We consider the variant published in Bardaji *et al.* (2017). The results are summarised in Table 1. A monetary shock of 100 basis points (or 1%) results in a fall in GDP of 0.2% after one year, 0.8% after three years and 3% in the long run. This decline is due in particular to a sharp drop in investment: -2.7% after 3 years (-3.4% for the GFCF of non-financial companies) and -5.5% in the long term, but all components of aggregate demand are hit, including exports, which fall by 3.3% in the long haul. Surprisingly, monetary tightening is reflected in higher prices in the *Mésange* model. Value-added market prices rise by 0.1% after one year, 0.8% after three years and more than 6% over a longer period! This price increase makes the economy less competitive, hence the fall in exports. Two transmission channels are at work. The first is the direct negative impact of higher interest rates on business investment. In the *Mésange* model, the demand for capital and therefore investment depends in the long run on the cost of capital. The intuition is in line with standard microeconomic theory: companies choose the combination of capital and labour that maximises their profit. A rise in the cost of capital leads firms to substitute labour for capital and pushes down investment. The user cost of capital is composed of the depreciation of capital, the long-term interest rate on government debt and the terms of the risk premium between government bonds and corporate loans, while the long-term elasticity of investment to this user cost is estimated to be 0.44. Assuming a 10% capital depreciation rate, initial nominal rates at 0, and ignoring any risk premia, a 1% increase in the interest rate translates in the long run into a 5% decrease in investment. The second, much less intuitive channel plays a key role in this variant and explains in particular the response of prices and exports. An increase in the cost of capital means higher production costs for business. Firms pass on these higher costs in their selling prices, leading to higher inflation and lower competitiveness. Portier, Beaudry and Hou (2022) recently explored this positive impact of a rise in interest rates on prices via the cost of capital channel. Note that this effect is difficult to detect using more agnostic empirical methods (unrestricted VAR models, local projections). While these sometimes show positive effects in terms of how a rise in rates impacts prices, the effect is usually either insignificant or clearly negative over longer time horizons (see for example Miranda-Agrippino and Ricco, 2021).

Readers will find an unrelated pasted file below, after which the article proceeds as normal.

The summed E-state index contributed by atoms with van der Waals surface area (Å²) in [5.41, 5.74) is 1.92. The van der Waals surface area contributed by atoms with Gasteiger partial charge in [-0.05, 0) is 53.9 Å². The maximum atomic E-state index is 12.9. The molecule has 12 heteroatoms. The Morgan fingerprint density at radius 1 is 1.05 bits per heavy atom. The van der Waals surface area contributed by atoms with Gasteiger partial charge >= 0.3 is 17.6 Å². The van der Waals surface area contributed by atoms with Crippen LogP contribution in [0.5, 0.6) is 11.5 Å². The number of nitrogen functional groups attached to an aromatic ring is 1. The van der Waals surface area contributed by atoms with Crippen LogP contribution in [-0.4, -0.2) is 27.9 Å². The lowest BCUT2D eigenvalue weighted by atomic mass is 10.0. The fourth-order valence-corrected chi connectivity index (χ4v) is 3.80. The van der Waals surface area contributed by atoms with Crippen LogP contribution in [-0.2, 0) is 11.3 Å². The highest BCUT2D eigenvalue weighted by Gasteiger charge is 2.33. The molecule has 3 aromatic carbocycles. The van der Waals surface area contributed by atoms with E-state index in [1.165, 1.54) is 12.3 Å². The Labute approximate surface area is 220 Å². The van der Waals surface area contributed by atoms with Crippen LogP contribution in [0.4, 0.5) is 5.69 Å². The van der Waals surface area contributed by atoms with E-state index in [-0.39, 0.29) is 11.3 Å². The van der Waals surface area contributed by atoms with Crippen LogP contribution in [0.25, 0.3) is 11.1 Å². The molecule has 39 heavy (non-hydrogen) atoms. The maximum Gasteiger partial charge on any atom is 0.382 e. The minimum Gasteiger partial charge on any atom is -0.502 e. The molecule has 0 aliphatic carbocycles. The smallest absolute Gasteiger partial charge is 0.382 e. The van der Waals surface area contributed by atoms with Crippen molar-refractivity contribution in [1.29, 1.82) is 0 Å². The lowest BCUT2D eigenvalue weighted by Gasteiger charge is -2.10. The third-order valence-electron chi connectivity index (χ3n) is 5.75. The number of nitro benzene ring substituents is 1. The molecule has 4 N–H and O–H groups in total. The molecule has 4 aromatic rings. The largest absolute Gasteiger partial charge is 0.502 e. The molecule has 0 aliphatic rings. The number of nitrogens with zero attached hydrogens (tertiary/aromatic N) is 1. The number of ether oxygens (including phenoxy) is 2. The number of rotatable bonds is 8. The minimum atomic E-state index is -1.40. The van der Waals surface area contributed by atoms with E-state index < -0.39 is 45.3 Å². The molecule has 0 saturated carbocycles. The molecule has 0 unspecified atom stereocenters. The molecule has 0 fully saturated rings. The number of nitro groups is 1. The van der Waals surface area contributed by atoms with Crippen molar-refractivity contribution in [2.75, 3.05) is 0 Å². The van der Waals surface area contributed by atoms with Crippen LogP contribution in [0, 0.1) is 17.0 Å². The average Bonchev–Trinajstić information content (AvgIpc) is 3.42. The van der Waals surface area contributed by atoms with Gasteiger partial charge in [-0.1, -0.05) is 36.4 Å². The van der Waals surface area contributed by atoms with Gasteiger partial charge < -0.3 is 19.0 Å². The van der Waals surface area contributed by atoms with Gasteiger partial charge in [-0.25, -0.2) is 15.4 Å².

**The FR-BDF model**